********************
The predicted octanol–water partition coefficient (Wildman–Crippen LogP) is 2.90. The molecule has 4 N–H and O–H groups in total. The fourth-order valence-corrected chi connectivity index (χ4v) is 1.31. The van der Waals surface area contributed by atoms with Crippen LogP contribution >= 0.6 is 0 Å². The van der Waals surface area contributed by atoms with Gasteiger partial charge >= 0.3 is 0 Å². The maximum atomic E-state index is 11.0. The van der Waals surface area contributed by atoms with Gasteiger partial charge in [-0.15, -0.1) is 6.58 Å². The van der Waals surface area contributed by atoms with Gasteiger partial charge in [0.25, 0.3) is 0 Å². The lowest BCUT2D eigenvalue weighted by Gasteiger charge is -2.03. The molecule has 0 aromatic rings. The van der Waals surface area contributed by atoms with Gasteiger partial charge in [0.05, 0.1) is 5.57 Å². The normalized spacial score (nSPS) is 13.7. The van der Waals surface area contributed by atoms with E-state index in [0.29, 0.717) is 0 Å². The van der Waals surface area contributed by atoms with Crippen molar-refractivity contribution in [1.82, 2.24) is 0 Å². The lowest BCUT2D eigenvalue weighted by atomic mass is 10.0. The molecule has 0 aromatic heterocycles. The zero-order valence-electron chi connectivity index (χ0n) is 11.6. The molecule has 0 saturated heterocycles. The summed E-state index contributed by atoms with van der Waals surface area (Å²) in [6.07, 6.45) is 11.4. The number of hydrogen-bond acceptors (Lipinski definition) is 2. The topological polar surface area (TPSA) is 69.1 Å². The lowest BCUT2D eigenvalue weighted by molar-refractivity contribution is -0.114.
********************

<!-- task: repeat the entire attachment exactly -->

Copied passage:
The predicted octanol–water partition coefficient (Wildman–Crippen LogP) is 2.90. The molecule has 4 N–H and O–H groups in total. The fourth-order valence-corrected chi connectivity index (χ4v) is 1.31. The van der Waals surface area contributed by atoms with Crippen LogP contribution >= 0.6 is 0 Å². The van der Waals surface area contributed by atoms with Gasteiger partial charge >= 0.3 is 0 Å². The maximum atomic E-state index is 11.0. The van der Waals surface area contributed by atoms with Gasteiger partial charge in [-0.15, -0.1) is 6.58 Å². The van der Waals surface area contributed by atoms with Gasteiger partial charge in [0.25, 0.3) is 0 Å². The lowest BCUT2D eigenvalue weighted by Gasteiger charge is -2.03. The molecule has 0 aromatic rings. The van der Waals surface area contributed by atoms with Gasteiger partial charge in [0.05, 0.1) is 5.57 Å². The normalized spacial score (nSPS) is 13.7. The van der Waals surface area contributed by atoms with E-state index in [0.29, 0.717) is 0 Å². The van der Waals surface area contributed by atoms with Crippen molar-refractivity contribution in [1.82, 2.24) is 0 Å². The lowest BCUT2D eigenvalue weighted by atomic mass is 10.0. The molecule has 0 aromatic heterocycles. The zero-order valence-electron chi connectivity index (χ0n) is 11.6. The molecule has 0 saturated heterocycles. The summed E-state index contributed by atoms with van der Waals surface area (Å²) in [6.07, 6.45) is 11.4. The number of hydrogen-bond acceptors (Lipinski definition) is 2. The topological polar surface area (TPSA) is 69.1 Å². The lowest BCUT2D eigenvalue weighted by molar-refractivity contribution is -0.114.